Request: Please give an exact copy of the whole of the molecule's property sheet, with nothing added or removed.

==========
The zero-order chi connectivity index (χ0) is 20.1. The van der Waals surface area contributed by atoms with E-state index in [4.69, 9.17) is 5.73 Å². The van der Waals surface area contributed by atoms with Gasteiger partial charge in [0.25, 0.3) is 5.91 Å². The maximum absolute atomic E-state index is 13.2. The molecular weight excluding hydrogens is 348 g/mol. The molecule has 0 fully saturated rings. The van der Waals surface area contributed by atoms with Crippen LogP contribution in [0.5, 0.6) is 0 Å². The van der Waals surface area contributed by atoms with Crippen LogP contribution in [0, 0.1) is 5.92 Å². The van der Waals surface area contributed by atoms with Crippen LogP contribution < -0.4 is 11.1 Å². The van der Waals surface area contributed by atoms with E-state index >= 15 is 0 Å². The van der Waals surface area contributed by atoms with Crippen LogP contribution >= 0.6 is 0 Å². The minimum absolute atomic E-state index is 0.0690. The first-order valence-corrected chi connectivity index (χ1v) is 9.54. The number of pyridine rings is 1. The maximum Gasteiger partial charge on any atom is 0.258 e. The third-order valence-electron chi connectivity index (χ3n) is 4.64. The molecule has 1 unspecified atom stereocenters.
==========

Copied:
The zero-order chi connectivity index (χ0) is 20.1. The van der Waals surface area contributed by atoms with E-state index in [4.69, 9.17) is 5.73 Å². The van der Waals surface area contributed by atoms with Gasteiger partial charge in [0.25, 0.3) is 5.91 Å². The maximum absolute atomic E-state index is 13.2. The molecular weight excluding hydrogens is 348 g/mol. The molecule has 0 fully saturated rings. The van der Waals surface area contributed by atoms with Crippen LogP contribution in [0.5, 0.6) is 0 Å². The van der Waals surface area contributed by atoms with Crippen LogP contribution in [0, 0.1) is 5.92 Å². The van der Waals surface area contributed by atoms with Crippen LogP contribution < -0.4 is 11.1 Å². The van der Waals surface area contributed by atoms with E-state index >= 15 is 0 Å². The van der Waals surface area contributed by atoms with Crippen LogP contribution >= 0.6 is 0 Å². The minimum absolute atomic E-state index is 0.0690. The first-order valence-corrected chi connectivity index (χ1v) is 9.54. The number of pyridine rings is 1. The maximum Gasteiger partial charge on any atom is 0.258 e. The third-order valence-electron chi connectivity index (χ3n) is 4.64. The molecule has 1 unspecified atom stereocenters.